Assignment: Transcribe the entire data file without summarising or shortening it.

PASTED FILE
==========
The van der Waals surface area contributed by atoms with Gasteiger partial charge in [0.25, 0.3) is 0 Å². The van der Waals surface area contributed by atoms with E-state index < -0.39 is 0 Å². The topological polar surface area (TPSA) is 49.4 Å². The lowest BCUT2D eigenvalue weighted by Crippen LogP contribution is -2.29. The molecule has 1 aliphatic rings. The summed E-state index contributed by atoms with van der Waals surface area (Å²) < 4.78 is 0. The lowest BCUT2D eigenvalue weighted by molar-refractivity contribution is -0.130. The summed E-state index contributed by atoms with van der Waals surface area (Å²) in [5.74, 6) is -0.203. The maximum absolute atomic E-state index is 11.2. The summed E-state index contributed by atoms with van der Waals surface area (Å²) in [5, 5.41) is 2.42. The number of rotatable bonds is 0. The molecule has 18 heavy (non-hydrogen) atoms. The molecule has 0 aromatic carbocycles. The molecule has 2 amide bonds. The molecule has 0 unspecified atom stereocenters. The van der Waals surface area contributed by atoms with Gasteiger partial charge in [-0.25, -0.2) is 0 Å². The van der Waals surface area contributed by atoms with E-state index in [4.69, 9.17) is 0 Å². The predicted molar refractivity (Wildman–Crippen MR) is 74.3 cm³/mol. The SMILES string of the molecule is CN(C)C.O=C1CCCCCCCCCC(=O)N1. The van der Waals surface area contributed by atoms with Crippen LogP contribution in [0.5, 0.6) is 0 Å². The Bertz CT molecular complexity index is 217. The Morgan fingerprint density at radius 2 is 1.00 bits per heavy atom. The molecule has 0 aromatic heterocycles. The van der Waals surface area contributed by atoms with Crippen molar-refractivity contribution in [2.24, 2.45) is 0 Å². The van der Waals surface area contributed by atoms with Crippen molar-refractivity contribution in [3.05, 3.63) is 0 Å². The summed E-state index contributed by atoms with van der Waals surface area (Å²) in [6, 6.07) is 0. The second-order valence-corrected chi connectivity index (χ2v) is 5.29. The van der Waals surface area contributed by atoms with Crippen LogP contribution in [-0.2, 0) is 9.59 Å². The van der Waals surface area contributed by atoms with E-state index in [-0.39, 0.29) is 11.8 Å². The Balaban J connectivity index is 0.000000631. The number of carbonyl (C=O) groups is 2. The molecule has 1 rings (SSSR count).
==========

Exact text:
The van der Waals surface area contributed by atoms with Gasteiger partial charge in [0.25, 0.3) is 0 Å². The van der Waals surface area contributed by atoms with E-state index < -0.39 is 0 Å². The topological polar surface area (TPSA) is 49.4 Å². The lowest BCUT2D eigenvalue weighted by Crippen LogP contribution is -2.29. The molecule has 1 aliphatic rings. The summed E-state index contributed by atoms with van der Waals surface area (Å²) < 4.78 is 0. The lowest BCUT2D eigenvalue weighted by molar-refractivity contribution is -0.130. The summed E-state index contributed by atoms with van der Waals surface area (Å²) in [5.74, 6) is -0.203. The maximum absolute atomic E-state index is 11.2. The summed E-state index contributed by atoms with van der Waals surface area (Å²) in [5, 5.41) is 2.42. The number of rotatable bonds is 0. The molecule has 18 heavy (non-hydrogen) atoms. The molecule has 0 aromatic carbocycles. The molecule has 2 amide bonds. The molecule has 0 unspecified atom stereocenters. The van der Waals surface area contributed by atoms with Gasteiger partial charge in [-0.25, -0.2) is 0 Å². The van der Waals surface area contributed by atoms with E-state index in [4.69, 9.17) is 0 Å². The predicted molar refractivity (Wildman–Crippen MR) is 74.3 cm³/mol. The SMILES string of the molecule is CN(C)C.O=C1CCCCCCCCCC(=O)N1. The van der Waals surface area contributed by atoms with Crippen LogP contribution in [0.5, 0.6) is 0 Å². The Bertz CT molecular complexity index is 217. The Morgan fingerprint density at radius 2 is 1.00 bits per heavy atom. The molecule has 0 aromatic heterocycles. The van der Waals surface area contributed by atoms with Crippen molar-refractivity contribution in [2.24, 2.45) is 0 Å². The van der Waals surface area contributed by atoms with Crippen molar-refractivity contribution in [3.05, 3.63) is 0 Å². The summed E-state index contributed by atoms with van der Waals surface area (Å²) in [6, 6.07) is 0. The second-order valence-corrected chi connectivity index (χ2v) is 5.29. The van der Waals surface area contributed by atoms with Crippen LogP contribution in [-0.2, 0) is 9.59 Å². The van der Waals surface area contributed by atoms with E-state index in [-0.39, 0.29) is 11.8 Å². The Balaban J connectivity index is 0.000000631. The number of carbonyl (C=O) groups is 2. The molecule has 1 rings (SSSR count).